26 January 2019.
Few things can prepare you for the impossibly pretty sight that is Signagi.
After a bumpy 2-hour drive crammed into the back seat of a taxi, the first enchanting glimmer of terracotta rooftops peeking above a lush knot of jungle had us all glued to the window, enthralled smiles wiped across our faces.
Having spent the previous two weeks in Tbilisi clocking up far too many late nights behind my laptop, eschewing the city’s legendary nightlife in favour of deadlines and painfully boring life admin, Signagi (also written Sighnaghi) was my first wonderful taste of the Georgian countryside.
The crisp mountain air was woven with an early autumn chill, a welcome change from the sweltering city heat. The quaint cobbled streets were refreshingly devoid of incessant traffic and blaring horns, with the exception of intermittent quad bikes that roared up the high street. Ancient churches rose high above the sea of rust-coloured rooftops, fortified walls carved the divide between city and forest and the sweeping plains of the Alasani Valley below meant merely strolling around town offered up enchanting views in every direction.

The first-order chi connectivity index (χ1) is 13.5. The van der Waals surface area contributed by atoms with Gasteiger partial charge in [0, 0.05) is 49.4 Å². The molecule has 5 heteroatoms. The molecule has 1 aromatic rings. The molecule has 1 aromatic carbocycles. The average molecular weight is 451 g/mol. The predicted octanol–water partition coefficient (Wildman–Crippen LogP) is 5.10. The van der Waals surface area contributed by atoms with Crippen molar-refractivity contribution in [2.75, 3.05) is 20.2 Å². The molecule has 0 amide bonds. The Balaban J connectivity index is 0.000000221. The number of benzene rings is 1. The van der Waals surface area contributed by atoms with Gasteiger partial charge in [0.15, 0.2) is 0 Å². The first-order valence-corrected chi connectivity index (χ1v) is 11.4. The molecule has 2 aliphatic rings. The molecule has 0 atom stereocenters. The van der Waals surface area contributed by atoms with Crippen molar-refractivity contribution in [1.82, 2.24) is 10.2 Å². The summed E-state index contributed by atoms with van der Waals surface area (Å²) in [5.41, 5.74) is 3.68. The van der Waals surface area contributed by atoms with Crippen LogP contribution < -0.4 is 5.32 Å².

With serenity and charm oozing from every street corner, it was immediately clear that this little town’s moniker, the city of love, was an entirely fitting one.
Set in the heart of Georgia’s historic wine region, where grapes have been cultivated for some 8,000 years, there was, of course, another very important reason for venturing out to this adorable little hilltop village – to taste some wine.
While I may have arrived not knowing my Saperavi from my Kindzmarauli, I left with a growing obsession for the region’s semi-sweet reds and confirmation that I probably didn’t need to try chacha ever, ever again.
If you’ve only got time for one stop in Georgia’s wine region, whether on a day trip from Tbilisi or for a wine-fueled weekend escape, Signagi is an excellent choice!
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Wrapped around the veritable labyrinth of twisting streets that make up the historic centre of Signagi lie the remnants of the city’s 18th-century fortifications.
In fact, as delightfully pretty as Signagi is, it’s not until you scramble along the crumbling city walls, climb the rickety steps of one of its lookout towers and emerge above the treetops to find rolling hills awash with vivid greens and the verdant Alasani Valley that you realise it has just as beautiful a location to match.